Home News ‘Do not accept “I am fine”‘, says Marine veteran amputee

‘Do not accept “I am fine”‘, says Marine veteran amputee



Rain misted the crowd Saturday in front of the Music Pier as hundreds listened to Marine Staff Sgt. Brian Siegman.

Siegman was one of two featured guests at the eighth Walk for the Wounded on the Boardwalk. The annual 3-mile walk raises money for Operation First Response, which helps soldiers wounded on the job to pay bills and make ends meet.

Siegman served for nine years between 1999 and 2010 in two tours of duty in Iraq. After leaving the , he was a police officer for 3 1/2 years. He continues to battle post-traumatic stress disorder.

Siegman spoke about the plight of veterans returning from war. He said as many as 20 vets a day commit suicide.

“That’s because the war is not over once we come,” he said. “The risk for veterans to commit suicide is 21 percent higher than civilians.”

Siegman said it’s not just the young men and women returning from tours in Iraq and Afghanistan, but older veterans at retirement age may feel they no longer have a purpose in life.

“Once they retire, they lose that sense of whatever it is that keeps them going,” Siegman said. “PTSD can come on 40 years later.”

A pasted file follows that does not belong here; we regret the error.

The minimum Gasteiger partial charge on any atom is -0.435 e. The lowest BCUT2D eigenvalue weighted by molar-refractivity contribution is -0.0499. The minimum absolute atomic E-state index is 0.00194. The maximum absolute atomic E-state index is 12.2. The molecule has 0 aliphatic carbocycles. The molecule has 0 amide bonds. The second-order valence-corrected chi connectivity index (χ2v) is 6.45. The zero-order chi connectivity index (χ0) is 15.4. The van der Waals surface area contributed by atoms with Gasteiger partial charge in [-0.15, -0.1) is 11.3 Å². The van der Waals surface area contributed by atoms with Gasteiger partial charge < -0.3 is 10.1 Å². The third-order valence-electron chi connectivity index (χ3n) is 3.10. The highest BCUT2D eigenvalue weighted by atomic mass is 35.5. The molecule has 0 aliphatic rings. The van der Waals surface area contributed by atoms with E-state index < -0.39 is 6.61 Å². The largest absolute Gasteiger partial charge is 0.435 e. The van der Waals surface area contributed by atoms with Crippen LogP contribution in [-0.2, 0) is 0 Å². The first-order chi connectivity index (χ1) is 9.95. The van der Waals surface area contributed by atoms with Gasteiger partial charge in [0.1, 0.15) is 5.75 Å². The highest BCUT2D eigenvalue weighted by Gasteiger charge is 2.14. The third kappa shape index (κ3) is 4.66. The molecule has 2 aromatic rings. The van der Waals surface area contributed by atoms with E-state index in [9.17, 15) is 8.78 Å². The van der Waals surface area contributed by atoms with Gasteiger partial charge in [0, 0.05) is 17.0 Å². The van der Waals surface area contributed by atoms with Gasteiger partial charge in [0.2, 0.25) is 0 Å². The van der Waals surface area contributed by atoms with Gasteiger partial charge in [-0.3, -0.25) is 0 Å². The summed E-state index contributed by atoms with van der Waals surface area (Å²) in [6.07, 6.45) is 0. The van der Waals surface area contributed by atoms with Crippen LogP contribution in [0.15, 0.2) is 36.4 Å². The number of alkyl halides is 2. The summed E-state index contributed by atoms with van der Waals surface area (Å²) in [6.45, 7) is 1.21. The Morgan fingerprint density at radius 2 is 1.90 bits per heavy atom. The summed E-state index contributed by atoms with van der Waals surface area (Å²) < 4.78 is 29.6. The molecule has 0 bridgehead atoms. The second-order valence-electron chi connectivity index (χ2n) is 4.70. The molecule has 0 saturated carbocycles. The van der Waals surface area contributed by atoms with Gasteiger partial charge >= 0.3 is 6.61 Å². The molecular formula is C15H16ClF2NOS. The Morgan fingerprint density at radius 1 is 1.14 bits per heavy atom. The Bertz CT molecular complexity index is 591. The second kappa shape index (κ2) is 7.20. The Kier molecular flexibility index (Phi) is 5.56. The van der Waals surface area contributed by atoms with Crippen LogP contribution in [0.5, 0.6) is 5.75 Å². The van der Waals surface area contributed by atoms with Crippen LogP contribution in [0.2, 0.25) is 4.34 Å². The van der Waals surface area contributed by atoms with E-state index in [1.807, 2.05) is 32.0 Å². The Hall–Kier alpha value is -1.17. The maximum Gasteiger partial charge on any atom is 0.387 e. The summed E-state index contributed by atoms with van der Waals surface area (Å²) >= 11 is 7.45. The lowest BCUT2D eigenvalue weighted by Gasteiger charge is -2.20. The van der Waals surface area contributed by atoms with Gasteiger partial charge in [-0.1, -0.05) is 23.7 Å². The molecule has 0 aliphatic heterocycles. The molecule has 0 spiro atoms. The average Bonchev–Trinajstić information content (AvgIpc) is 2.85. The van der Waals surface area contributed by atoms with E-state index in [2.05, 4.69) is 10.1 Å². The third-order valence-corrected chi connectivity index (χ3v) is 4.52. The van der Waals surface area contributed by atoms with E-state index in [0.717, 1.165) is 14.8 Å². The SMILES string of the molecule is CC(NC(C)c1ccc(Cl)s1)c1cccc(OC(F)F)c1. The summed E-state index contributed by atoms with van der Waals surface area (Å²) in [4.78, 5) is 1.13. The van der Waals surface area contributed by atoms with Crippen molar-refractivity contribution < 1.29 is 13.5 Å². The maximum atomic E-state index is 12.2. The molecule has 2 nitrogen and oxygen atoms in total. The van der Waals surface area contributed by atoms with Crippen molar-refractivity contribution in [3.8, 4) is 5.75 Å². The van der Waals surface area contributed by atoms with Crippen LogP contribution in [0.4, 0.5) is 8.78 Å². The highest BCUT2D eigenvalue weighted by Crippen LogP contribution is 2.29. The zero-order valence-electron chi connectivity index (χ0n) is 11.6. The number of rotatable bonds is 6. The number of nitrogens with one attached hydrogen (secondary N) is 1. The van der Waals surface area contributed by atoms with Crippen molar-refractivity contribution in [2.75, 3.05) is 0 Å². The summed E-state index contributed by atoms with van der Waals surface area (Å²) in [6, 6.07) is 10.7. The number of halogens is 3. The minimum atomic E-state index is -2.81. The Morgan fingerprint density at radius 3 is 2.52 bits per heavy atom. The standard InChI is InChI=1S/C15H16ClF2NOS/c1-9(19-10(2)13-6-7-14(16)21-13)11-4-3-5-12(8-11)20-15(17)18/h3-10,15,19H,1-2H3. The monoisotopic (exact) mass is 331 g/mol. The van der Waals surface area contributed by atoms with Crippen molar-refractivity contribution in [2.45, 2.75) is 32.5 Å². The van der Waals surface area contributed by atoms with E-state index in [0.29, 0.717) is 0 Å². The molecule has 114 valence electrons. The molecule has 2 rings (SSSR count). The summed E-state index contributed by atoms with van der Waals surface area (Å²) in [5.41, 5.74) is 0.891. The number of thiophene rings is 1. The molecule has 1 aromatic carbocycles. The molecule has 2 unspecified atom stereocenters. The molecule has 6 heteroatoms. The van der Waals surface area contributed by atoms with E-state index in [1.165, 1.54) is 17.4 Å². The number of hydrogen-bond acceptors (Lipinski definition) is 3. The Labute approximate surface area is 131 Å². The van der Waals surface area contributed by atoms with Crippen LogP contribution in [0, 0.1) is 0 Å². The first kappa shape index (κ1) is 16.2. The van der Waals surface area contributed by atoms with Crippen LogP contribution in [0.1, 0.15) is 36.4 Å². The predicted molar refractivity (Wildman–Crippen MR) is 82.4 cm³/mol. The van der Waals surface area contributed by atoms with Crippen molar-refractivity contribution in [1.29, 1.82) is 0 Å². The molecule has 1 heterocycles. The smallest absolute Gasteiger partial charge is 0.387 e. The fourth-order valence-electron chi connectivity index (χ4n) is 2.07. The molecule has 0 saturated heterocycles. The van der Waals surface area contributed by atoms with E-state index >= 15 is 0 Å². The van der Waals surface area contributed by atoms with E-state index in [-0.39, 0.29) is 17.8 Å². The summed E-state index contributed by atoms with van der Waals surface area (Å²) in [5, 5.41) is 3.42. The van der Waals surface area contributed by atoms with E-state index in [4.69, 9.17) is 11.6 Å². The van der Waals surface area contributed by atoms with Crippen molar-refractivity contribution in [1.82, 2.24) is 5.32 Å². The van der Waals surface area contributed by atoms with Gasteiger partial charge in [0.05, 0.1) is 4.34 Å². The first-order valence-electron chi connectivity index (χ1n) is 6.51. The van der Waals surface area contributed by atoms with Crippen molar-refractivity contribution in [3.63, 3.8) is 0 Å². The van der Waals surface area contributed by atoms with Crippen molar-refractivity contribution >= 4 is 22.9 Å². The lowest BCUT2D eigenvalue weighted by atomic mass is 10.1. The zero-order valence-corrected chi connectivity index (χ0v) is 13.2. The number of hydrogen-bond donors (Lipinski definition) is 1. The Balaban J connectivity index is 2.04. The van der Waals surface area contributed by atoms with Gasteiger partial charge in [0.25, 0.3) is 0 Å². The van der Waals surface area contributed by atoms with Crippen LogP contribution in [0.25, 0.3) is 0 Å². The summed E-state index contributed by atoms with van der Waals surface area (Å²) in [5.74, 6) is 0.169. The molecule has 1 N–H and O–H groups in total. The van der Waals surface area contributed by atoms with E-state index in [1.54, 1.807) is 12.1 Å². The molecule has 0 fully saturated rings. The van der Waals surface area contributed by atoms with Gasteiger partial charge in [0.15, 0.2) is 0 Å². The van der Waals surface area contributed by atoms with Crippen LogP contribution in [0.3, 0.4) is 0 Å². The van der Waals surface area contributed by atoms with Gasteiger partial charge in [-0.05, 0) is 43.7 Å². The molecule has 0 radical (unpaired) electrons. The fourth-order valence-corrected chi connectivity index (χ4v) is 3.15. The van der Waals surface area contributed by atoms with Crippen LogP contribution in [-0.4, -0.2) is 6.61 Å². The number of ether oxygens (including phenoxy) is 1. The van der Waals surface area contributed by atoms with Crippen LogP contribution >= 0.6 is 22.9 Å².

Siegman urged family members and friends of veterans to keep a close on eye on their loved ones.

“Nobody gets — unless you’ve been there yourself — the things that we go through,” he said, holding back tears. “But please, if you see a vet you there that needs help … the worst words out there are, ‘I’m fine.’

“Do not accept ‘I’m fine.'”

Siegman called several veterans onto the stage to praise them for their service.

Operation First Response founder Peggy Baker joined Army Sgt. Jesse Wallace and his mother, Sandra Engstrand, at the podium to present Wallace with a handcycle that was purchased partially through funds from the nonprofit.

In 2007, Wallace was deployed to Iraq for one year. During his next deployment to Afghanistan in 2010, he was severely injured when Taliban forces attacked his convoy. After undergoing an above-knee amputation, Wallace retired from the Army and is now pursuing a degree in engineering.

Wallace led the walk Saturday on the handcycle.

Steven Brady, president and CEO of Ocean City Home Bank, which sponsors the event, brought Walk for the Wounded to Ocean City in 2009. Spokeswoman Tricia Ciliberto said 600 walkers attended Saturday, including many veterans and several members of the Fire Department.

Firefighter Dan Coan, of Upper Township, said it was important to him because many veterans are in the fire department.

“It’s nice to know that people that need help are getting it,” Coan said. “It’s a shame that not everyone gets the help they need.”

New this year was a sand sculpture on the beach at Moorlyn Terrace created by John Gowdy, a New Jersey-based sand sculptor.

Organizers hoped to raise more than $100,000 this year for Operation First Response. The final figure was not available Saturday.

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